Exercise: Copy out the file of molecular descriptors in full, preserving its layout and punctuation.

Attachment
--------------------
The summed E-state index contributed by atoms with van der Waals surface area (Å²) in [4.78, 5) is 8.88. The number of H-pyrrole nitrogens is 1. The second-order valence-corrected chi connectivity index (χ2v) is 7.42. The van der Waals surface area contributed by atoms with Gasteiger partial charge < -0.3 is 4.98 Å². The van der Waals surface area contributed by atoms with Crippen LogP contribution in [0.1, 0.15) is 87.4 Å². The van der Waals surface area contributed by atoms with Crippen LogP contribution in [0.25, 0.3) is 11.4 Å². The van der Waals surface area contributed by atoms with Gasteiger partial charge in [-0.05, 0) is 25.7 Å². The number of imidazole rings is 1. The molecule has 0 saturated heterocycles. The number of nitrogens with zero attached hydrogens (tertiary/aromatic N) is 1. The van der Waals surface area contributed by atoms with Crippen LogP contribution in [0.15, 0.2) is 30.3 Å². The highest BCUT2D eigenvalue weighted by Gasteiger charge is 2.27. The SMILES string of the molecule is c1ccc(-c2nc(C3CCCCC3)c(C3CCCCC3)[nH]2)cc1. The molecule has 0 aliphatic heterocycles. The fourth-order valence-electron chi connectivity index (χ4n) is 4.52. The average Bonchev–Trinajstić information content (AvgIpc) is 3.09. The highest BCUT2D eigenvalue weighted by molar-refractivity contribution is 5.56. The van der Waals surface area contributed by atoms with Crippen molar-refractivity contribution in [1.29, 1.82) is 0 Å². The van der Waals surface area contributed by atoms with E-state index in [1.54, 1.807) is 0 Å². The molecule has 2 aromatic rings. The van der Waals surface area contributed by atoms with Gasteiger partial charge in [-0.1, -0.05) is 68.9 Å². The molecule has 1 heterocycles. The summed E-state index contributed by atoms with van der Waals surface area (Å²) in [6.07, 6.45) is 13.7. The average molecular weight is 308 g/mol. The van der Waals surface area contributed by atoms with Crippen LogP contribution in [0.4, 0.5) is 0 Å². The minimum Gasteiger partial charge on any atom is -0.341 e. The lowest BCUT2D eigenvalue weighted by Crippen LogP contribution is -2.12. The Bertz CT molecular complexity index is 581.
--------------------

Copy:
The summed E-state index contributed by atoms with van der Waals surface area (Å²) in [4.78, 5) is 8.88. The number of H-pyrrole nitrogens is 1. The second-order valence-corrected chi connectivity index (χ2v) is 7.42. The van der Waals surface area contributed by atoms with Gasteiger partial charge < -0.3 is 4.98 Å². The van der Waals surface area contributed by atoms with Crippen LogP contribution in [0.1, 0.15) is 87.4 Å². The van der Waals surface area contributed by atoms with Crippen LogP contribution in [0.25, 0.3) is 11.4 Å². The van der Waals surface area contributed by atoms with Gasteiger partial charge in [-0.05, 0) is 25.7 Å². The number of imidazole rings is 1. The molecule has 0 saturated heterocycles. The number of nitrogens with zero attached hydrogens (tertiary/aromatic N) is 1. The van der Waals surface area contributed by atoms with Crippen LogP contribution in [0.15, 0.2) is 30.3 Å². The highest BCUT2D eigenvalue weighted by Gasteiger charge is 2.27. The SMILES string of the molecule is c1ccc(-c2nc(C3CCCCC3)c(C3CCCCC3)[nH]2)cc1. The molecule has 0 aliphatic heterocycles. The fourth-order valence-electron chi connectivity index (χ4n) is 4.52. The average Bonchev–Trinajstić information content (AvgIpc) is 3.09. The highest BCUT2D eigenvalue weighted by molar-refractivity contribution is 5.56. The van der Waals surface area contributed by atoms with Crippen molar-refractivity contribution in [1.29, 1.82) is 0 Å². The van der Waals surface area contributed by atoms with E-state index in [1.54, 1.807) is 0 Å². The molecule has 2 aromatic rings. The van der Waals surface area contributed by atoms with Gasteiger partial charge in [-0.1, -0.05) is 68.9 Å². The molecule has 1 heterocycles. The summed E-state index contributed by atoms with van der Waals surface area (Å²) in [6.07, 6.45) is 13.7. The average molecular weight is 308 g/mol. The van der Waals surface area contributed by atoms with Crippen LogP contribution in [0.4, 0.5) is 0 Å². The minimum Gasteiger partial charge on any atom is -0.341 e. The lowest BCUT2D eigenvalue weighted by Crippen LogP contribution is -2.12. The Bertz CT molecular complexity index is 581.